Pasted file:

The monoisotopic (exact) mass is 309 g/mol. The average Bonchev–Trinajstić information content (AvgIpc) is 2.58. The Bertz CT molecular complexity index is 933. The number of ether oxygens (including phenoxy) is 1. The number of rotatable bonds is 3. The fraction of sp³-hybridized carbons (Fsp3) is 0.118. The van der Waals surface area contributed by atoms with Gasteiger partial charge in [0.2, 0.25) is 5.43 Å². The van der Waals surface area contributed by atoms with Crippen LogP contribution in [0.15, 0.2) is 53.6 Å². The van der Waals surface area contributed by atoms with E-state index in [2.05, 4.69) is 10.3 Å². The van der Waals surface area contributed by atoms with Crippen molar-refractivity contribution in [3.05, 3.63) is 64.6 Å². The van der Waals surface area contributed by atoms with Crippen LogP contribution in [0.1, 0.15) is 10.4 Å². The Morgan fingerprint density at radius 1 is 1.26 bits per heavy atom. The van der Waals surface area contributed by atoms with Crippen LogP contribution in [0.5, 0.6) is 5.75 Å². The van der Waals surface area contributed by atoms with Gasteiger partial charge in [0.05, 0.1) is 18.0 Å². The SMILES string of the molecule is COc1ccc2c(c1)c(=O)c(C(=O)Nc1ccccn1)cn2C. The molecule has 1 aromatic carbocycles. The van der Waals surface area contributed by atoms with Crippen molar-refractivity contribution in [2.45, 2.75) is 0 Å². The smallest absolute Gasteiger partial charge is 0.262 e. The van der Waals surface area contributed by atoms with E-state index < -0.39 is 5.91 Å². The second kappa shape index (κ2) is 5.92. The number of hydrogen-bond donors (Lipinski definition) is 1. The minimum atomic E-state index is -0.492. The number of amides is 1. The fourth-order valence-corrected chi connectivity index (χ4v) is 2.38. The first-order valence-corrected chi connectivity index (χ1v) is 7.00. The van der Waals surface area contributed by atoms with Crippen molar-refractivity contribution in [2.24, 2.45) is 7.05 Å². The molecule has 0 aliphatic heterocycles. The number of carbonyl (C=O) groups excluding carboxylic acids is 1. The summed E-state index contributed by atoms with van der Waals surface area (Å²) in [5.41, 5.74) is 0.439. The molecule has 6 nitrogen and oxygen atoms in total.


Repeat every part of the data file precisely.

The monoisotopic (exact) mass is 309 g/mol. The average Bonchev–Trinajstić information content (AvgIpc) is 2.58. The Bertz CT molecular complexity index is 933. The number of ether oxygens (including phenoxy) is 1. The number of rotatable bonds is 3. The fraction of sp³-hybridized carbons (Fsp3) is 0.118. The van der Waals surface area contributed by atoms with Gasteiger partial charge in [0.2, 0.25) is 5.43 Å². The van der Waals surface area contributed by atoms with Crippen LogP contribution in [0.15, 0.2) is 53.6 Å². The van der Waals surface area contributed by atoms with E-state index in [2.05, 4.69) is 10.3 Å². The van der Waals surface area contributed by atoms with Crippen molar-refractivity contribution in [3.05, 3.63) is 64.6 Å². The van der Waals surface area contributed by atoms with Crippen LogP contribution in [0.1, 0.15) is 10.4 Å². The Morgan fingerprint density at radius 1 is 1.26 bits per heavy atom. The van der Waals surface area contributed by atoms with Crippen LogP contribution in [0.5, 0.6) is 5.75 Å². The van der Waals surface area contributed by atoms with Gasteiger partial charge in [0.05, 0.1) is 18.0 Å². The SMILES string of the molecule is COc1ccc2c(c1)c(=O)c(C(=O)Nc1ccccn1)cn2C. The molecule has 1 aromatic carbocycles. The van der Waals surface area contributed by atoms with Crippen molar-refractivity contribution in [2.45, 2.75) is 0 Å². The smallest absolute Gasteiger partial charge is 0.262 e. The van der Waals surface area contributed by atoms with E-state index < -0.39 is 5.91 Å². The second kappa shape index (κ2) is 5.92. The number of hydrogen-bond donors (Lipinski definition) is 1. The minimum atomic E-state index is -0.492. The number of amides is 1. The fourth-order valence-corrected chi connectivity index (χ4v) is 2.38. The first-order valence-corrected chi connectivity index (χ1v) is 7.00. The van der Waals surface area contributed by atoms with Crippen molar-refractivity contribution in [2.24, 2.45) is 7.05 Å². The molecule has 0 aliphatic heterocycles. The number of carbonyl (C=O) groups excluding carboxylic acids is 1. The summed E-state index contributed by atoms with van der Waals surface area (Å²) in [5.41, 5.74) is 0.439. The molecule has 6 nitrogen and oxygen atoms in total.